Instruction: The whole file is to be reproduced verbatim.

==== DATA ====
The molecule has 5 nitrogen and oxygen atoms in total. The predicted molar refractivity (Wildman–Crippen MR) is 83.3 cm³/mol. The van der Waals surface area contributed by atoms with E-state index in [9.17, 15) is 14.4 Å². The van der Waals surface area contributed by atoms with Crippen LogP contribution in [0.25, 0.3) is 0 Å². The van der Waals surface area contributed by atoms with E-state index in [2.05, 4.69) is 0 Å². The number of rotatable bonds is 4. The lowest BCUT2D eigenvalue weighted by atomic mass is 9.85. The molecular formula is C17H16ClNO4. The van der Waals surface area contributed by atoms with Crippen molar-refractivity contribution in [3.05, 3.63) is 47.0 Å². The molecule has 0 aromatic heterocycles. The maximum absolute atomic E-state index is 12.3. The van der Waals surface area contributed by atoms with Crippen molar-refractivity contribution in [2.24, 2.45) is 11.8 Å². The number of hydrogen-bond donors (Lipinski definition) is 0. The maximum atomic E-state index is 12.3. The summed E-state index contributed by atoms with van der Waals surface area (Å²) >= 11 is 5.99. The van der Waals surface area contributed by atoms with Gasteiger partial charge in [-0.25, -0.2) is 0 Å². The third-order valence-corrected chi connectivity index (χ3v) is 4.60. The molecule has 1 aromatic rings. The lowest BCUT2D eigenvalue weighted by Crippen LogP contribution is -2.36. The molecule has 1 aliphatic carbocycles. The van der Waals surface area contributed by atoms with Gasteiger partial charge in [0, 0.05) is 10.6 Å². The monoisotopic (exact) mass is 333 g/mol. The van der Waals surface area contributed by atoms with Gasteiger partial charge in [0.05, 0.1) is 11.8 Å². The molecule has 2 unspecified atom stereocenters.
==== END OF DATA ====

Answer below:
The molecule has 5 nitrogen and oxygen atoms in total. The predicted molar refractivity (Wildman–Crippen MR) is 83.3 cm³/mol. The van der Waals surface area contributed by atoms with E-state index in [9.17, 15) is 14.4 Å². The van der Waals surface area contributed by atoms with Crippen LogP contribution in [0.25, 0.3) is 0 Å². The van der Waals surface area contributed by atoms with E-state index in [2.05, 4.69) is 0 Å². The number of rotatable bonds is 4. The lowest BCUT2D eigenvalue weighted by atomic mass is 9.85. The molecular formula is C17H16ClNO4. The van der Waals surface area contributed by atoms with Crippen molar-refractivity contribution in [3.05, 3.63) is 47.0 Å². The molecule has 0 aromatic heterocycles. The maximum absolute atomic E-state index is 12.3. The van der Waals surface area contributed by atoms with Crippen molar-refractivity contribution in [2.24, 2.45) is 11.8 Å². The number of hydrogen-bond donors (Lipinski definition) is 0. The maximum atomic E-state index is 12.3. The summed E-state index contributed by atoms with van der Waals surface area (Å²) >= 11 is 5.99. The van der Waals surface area contributed by atoms with Gasteiger partial charge in [-0.25, -0.2) is 0 Å². The third-order valence-corrected chi connectivity index (χ3v) is 4.60. The molecule has 1 aromatic rings. The lowest BCUT2D eigenvalue weighted by Crippen LogP contribution is -2.36. The molecule has 1 aliphatic carbocycles. The van der Waals surface area contributed by atoms with Gasteiger partial charge in [0, 0.05) is 10.6 Å². The monoisotopic (exact) mass is 333 g/mol. The van der Waals surface area contributed by atoms with Gasteiger partial charge in [0.05, 0.1) is 11.8 Å². The molecule has 2 unspecified atom stereocenters.